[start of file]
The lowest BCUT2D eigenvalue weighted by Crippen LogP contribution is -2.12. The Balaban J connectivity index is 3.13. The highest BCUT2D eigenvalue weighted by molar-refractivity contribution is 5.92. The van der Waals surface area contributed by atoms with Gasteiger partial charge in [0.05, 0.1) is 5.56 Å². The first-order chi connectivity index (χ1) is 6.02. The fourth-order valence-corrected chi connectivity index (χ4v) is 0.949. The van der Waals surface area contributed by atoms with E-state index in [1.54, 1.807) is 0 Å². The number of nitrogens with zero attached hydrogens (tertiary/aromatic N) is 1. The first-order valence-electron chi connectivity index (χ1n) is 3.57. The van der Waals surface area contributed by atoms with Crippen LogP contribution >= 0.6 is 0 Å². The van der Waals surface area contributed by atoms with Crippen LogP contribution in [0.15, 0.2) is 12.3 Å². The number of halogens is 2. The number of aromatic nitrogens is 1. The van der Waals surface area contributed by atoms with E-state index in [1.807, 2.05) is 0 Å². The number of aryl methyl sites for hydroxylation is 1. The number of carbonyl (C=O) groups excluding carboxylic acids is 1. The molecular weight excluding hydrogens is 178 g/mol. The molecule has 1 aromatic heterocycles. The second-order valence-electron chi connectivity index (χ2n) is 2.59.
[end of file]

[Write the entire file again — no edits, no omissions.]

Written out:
The lowest BCUT2D eigenvalue weighted by Crippen LogP contribution is -2.12. The Balaban J connectivity index is 3.13. The highest BCUT2D eigenvalue weighted by molar-refractivity contribution is 5.92. The van der Waals surface area contributed by atoms with Gasteiger partial charge in [0.05, 0.1) is 5.56 Å². The first-order chi connectivity index (χ1) is 6.02. The fourth-order valence-corrected chi connectivity index (χ4v) is 0.949. The van der Waals surface area contributed by atoms with E-state index in [1.54, 1.807) is 0 Å². The number of nitrogens with zero attached hydrogens (tertiary/aromatic N) is 1. The first-order valence-electron chi connectivity index (χ1n) is 3.57. The van der Waals surface area contributed by atoms with Crippen LogP contribution >= 0.6 is 0 Å². The van der Waals surface area contributed by atoms with Crippen LogP contribution in [0.15, 0.2) is 12.3 Å². The number of halogens is 2. The number of aromatic nitrogens is 1. The van der Waals surface area contributed by atoms with E-state index in [1.807, 2.05) is 0 Å². The number of aryl methyl sites for hydroxylation is 1. The number of carbonyl (C=O) groups excluding carboxylic acids is 1. The molecular weight excluding hydrogens is 178 g/mol. The molecule has 1 aromatic heterocycles. The second-order valence-electron chi connectivity index (χ2n) is 2.59.